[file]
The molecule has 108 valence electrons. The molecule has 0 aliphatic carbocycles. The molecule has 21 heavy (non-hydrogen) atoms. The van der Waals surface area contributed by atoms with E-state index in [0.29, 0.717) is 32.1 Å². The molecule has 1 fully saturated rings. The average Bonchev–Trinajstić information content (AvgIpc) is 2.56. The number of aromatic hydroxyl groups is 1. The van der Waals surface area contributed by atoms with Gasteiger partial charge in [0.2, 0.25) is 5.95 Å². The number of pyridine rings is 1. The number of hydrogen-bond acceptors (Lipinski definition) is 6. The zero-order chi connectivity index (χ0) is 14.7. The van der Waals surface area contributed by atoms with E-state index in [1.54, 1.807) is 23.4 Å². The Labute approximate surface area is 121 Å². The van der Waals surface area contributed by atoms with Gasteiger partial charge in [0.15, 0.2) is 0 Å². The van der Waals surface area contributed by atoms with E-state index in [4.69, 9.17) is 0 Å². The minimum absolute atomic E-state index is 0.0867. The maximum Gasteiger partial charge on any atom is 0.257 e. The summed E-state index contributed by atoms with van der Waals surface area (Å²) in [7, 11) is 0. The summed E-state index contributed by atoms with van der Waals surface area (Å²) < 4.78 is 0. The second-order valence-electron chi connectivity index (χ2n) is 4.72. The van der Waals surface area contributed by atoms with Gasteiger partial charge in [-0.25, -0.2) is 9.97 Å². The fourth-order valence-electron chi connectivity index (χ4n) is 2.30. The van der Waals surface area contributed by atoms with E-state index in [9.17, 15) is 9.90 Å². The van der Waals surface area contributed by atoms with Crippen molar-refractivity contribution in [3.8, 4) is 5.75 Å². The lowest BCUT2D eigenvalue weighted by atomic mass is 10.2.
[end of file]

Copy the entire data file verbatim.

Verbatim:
The molecule has 108 valence electrons. The molecule has 0 aliphatic carbocycles. The molecule has 21 heavy (non-hydrogen) atoms. The van der Waals surface area contributed by atoms with E-state index in [0.29, 0.717) is 32.1 Å². The molecule has 1 fully saturated rings. The average Bonchev–Trinajstić information content (AvgIpc) is 2.56. The number of aromatic hydroxyl groups is 1. The van der Waals surface area contributed by atoms with Gasteiger partial charge in [0.2, 0.25) is 5.95 Å². The number of pyridine rings is 1. The number of hydrogen-bond acceptors (Lipinski definition) is 6. The zero-order chi connectivity index (χ0) is 14.7. The van der Waals surface area contributed by atoms with E-state index in [1.54, 1.807) is 23.4 Å². The Labute approximate surface area is 121 Å². The van der Waals surface area contributed by atoms with Gasteiger partial charge in [0.15, 0.2) is 0 Å². The van der Waals surface area contributed by atoms with E-state index in [4.69, 9.17) is 0 Å². The minimum absolute atomic E-state index is 0.0867. The maximum Gasteiger partial charge on any atom is 0.257 e. The summed E-state index contributed by atoms with van der Waals surface area (Å²) in [7, 11) is 0. The summed E-state index contributed by atoms with van der Waals surface area (Å²) < 4.78 is 0. The second-order valence-electron chi connectivity index (χ2n) is 4.72. The van der Waals surface area contributed by atoms with Gasteiger partial charge in [-0.25, -0.2) is 9.97 Å². The fourth-order valence-electron chi connectivity index (χ4n) is 2.30. The van der Waals surface area contributed by atoms with E-state index in [9.17, 15) is 9.90 Å². The van der Waals surface area contributed by atoms with Crippen molar-refractivity contribution in [3.8, 4) is 5.75 Å². The lowest BCUT2D eigenvalue weighted by atomic mass is 10.2.